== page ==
More bullish covered call sellers sell at higher strike prices, earning a lower call premium, whereas less bullish call sellers would sell calls with strike prices that are closer to the share price, and would get paid a higher call premium.

(You can see additional details for this and over 30 other high options yields trades in our Covered Calls Table.)


Cash Secured Puts: An alternative option trading strategy is to sell cash secured puts, which obligate you to potentially have to buy the stock at the strike price, if the stock goes below the strike at or near expiration.  Generally, call and put options don’t get assigned until sometime near the expiration date, since call and put buyers don’t want to forfeit too much of the options’ time value.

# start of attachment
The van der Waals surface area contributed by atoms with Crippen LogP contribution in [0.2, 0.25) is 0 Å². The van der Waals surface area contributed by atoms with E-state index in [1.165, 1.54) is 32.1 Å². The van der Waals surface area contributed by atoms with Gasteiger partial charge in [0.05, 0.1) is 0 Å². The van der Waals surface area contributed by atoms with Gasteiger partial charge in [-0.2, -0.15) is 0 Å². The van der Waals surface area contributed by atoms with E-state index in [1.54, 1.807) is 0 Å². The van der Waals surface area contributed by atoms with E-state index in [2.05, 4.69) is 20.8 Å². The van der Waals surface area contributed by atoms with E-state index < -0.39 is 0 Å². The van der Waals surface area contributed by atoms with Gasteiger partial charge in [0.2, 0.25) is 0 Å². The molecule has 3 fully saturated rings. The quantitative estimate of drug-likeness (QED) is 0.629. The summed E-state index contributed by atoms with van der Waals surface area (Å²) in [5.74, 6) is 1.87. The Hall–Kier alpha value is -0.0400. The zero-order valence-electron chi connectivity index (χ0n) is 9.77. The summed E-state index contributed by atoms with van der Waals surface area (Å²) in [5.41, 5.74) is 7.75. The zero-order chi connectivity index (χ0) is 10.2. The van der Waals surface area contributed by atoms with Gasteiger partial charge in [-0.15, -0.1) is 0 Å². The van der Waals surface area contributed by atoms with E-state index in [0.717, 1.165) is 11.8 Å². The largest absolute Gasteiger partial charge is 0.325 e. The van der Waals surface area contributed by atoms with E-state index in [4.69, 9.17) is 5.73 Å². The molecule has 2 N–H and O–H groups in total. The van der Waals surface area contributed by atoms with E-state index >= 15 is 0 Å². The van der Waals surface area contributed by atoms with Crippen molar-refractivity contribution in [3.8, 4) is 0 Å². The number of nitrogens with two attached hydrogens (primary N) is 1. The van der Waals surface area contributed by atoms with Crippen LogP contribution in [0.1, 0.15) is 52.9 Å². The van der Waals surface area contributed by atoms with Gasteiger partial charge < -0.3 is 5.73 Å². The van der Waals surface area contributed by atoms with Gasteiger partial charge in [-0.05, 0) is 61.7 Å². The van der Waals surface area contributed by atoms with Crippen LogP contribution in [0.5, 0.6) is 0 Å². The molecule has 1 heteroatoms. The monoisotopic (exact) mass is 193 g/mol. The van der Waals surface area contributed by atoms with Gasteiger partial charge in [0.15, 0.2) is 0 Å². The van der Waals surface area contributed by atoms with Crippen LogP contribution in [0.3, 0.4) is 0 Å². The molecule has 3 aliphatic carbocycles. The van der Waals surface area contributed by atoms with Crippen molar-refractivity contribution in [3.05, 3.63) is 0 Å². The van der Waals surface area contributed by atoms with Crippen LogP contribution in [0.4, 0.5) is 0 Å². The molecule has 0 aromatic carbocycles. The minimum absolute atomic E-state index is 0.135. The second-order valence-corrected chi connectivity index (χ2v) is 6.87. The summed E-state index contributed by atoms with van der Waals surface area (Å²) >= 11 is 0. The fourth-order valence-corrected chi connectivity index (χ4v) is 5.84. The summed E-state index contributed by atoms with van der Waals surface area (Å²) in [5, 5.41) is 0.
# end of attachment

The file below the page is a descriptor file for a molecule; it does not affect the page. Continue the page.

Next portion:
Why would you sell cash secured put options?  If you want to buy a stock at a lower price than its current price, the put premium $ that you receive lowers your break-even cost, so that, even though you may end up being assigned/sold BA at the $72.50 strike price, your net cost is only $68.70, the difference between the $72.50 strike price and the $3.80 put premium you received.  Meanwhile, you have the use of that put premium $.

Investors are often surprised to hear that Warren Buffett has been known to sell put options, via private off-market deals, on companies he’s interested in buying, sometimes pocketing millions in put premiums now on expiration dates that go out a few years – it’s a very good cash flow deal.

These put options pay out 4 to over 7 times what the dividends pay out during this 4-5 month term. (You can see more details on these and over 30 other high yield Cash Secured Puts trades in our Cash Secured Puts Table.)